“I’m creative. I don’t need college for that.”

by Carolyn Babcock, Ph.D.

Recently, I had the pleasure of sitting in on a discussion about nurturing creativity through the physical expression of yoga.  As the conversation progressed, it became more and more centered on the creative process as personalized by each participant in the group.  For many of them, college was a factor – either as a focus, or a hindrance, or as a challenge.  As a matter of fact, there was a nice mix of students, educators and independent artists.  In no case did they regret the college experience.

Those group members who were in college for their art said that they were challenged by the assignments, the standards required, and the inevitable critique.  Being able to focus on the project at hand was a commonly shared experience, too. For students, the deadline of the assignment created a necessary focus.  For others, focus came as a product of both their college experiences and self-discipline.  Those who found that college was a hindrance to their natural artistic expression (because of all of the academic requirements) also acknowledged that this was part of the challenge – which brings us full circle back to the beginning of this paragraph.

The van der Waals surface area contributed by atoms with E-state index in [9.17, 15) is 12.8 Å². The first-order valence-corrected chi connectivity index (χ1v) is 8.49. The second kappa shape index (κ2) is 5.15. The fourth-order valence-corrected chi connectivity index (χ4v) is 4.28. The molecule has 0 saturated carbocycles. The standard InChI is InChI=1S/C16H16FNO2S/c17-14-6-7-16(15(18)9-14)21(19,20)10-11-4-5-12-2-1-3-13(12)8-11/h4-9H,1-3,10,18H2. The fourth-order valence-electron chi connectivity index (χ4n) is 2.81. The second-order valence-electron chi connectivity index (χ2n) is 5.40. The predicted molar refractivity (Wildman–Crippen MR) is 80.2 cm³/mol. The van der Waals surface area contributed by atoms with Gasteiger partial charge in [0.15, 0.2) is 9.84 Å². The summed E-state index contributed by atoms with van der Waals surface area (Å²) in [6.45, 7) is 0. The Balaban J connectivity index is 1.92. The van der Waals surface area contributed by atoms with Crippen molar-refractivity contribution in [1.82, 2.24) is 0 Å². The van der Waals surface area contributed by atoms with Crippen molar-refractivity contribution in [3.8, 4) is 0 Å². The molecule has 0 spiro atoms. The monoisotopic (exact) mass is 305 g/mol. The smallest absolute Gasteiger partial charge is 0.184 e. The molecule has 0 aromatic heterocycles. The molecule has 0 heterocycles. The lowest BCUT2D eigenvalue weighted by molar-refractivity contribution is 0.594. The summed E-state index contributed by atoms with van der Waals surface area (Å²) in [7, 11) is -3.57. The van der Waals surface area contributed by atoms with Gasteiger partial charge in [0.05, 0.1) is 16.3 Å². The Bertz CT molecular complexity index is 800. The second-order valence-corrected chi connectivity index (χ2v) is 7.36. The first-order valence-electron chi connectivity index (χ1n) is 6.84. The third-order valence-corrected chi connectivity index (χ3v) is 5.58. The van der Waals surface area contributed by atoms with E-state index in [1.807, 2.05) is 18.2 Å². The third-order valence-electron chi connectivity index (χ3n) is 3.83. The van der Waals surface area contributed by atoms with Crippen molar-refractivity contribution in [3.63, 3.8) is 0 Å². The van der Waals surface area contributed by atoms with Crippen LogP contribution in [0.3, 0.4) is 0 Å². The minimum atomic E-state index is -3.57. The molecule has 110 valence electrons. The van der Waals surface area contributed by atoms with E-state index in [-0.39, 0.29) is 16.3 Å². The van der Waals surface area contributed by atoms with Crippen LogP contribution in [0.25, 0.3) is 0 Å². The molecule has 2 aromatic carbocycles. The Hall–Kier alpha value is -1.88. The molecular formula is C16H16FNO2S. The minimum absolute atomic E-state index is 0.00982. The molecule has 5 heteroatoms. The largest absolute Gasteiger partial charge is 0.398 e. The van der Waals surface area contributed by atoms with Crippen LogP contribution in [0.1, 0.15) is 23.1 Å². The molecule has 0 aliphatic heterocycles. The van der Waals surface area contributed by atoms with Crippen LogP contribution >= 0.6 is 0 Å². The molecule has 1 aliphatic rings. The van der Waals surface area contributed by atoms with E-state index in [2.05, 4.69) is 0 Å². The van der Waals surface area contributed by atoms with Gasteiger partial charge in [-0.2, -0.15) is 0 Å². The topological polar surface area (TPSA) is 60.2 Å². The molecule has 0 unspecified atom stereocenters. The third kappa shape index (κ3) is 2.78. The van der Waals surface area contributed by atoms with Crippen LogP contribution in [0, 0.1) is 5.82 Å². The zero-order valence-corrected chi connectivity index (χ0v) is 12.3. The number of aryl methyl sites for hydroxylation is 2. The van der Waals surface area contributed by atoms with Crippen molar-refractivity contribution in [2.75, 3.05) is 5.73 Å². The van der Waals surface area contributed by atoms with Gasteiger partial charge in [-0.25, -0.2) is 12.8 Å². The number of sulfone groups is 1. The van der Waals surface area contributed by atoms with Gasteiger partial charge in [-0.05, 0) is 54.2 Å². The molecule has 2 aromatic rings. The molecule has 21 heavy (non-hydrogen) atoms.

Does this mean that you HAVE to have college in order to be successful creatively?  Of course not.  What college does, though, is give you both training and knowledge that will support you in your future artistic endeavors.  Another, even more practical benefit is the connections you can make through your college for purposes of job placement and networking.

In the previous blog, I spoke about a family member who has always wanted to be a professional photographer.  She lives in a major college town and has researched the idea of attending college.  She is a Non-Traditional Student (NTS) because she has been out of school for at least 10 years.  In her case, she knew college would help her, but was intimidated by the courses.  As a matter of fact, she said that she did not want to attend college because they “wouldn’t let me take courses in my major.”  She was referring to those pesky math and English courses – which, from her perspective, has nothing to do with photography.   (See previous blog entries under “Overcoming Obstacles” for more detail on psychological barriers to pursuing college.)  Yet, in pursuit of this dream of photography, she has started to look through college catalogues and discovered all of the courses that will develop her talent.  She is, as she said, “stoked” about taking these courses – fully realizing that math and English are also on the list of the college’s “must-take” courses.  It seems that as she reviewed the photography courses over and over, read their descriptions, learned about local galleries sponsored by the school, she was beginning to see how the two – college and creativity – were linked.

So, is college absolutely necessary to have a career that expresses your creativity?  No.  One thing is certain, though:  you will artistically grow from the college experience.


Leave a reply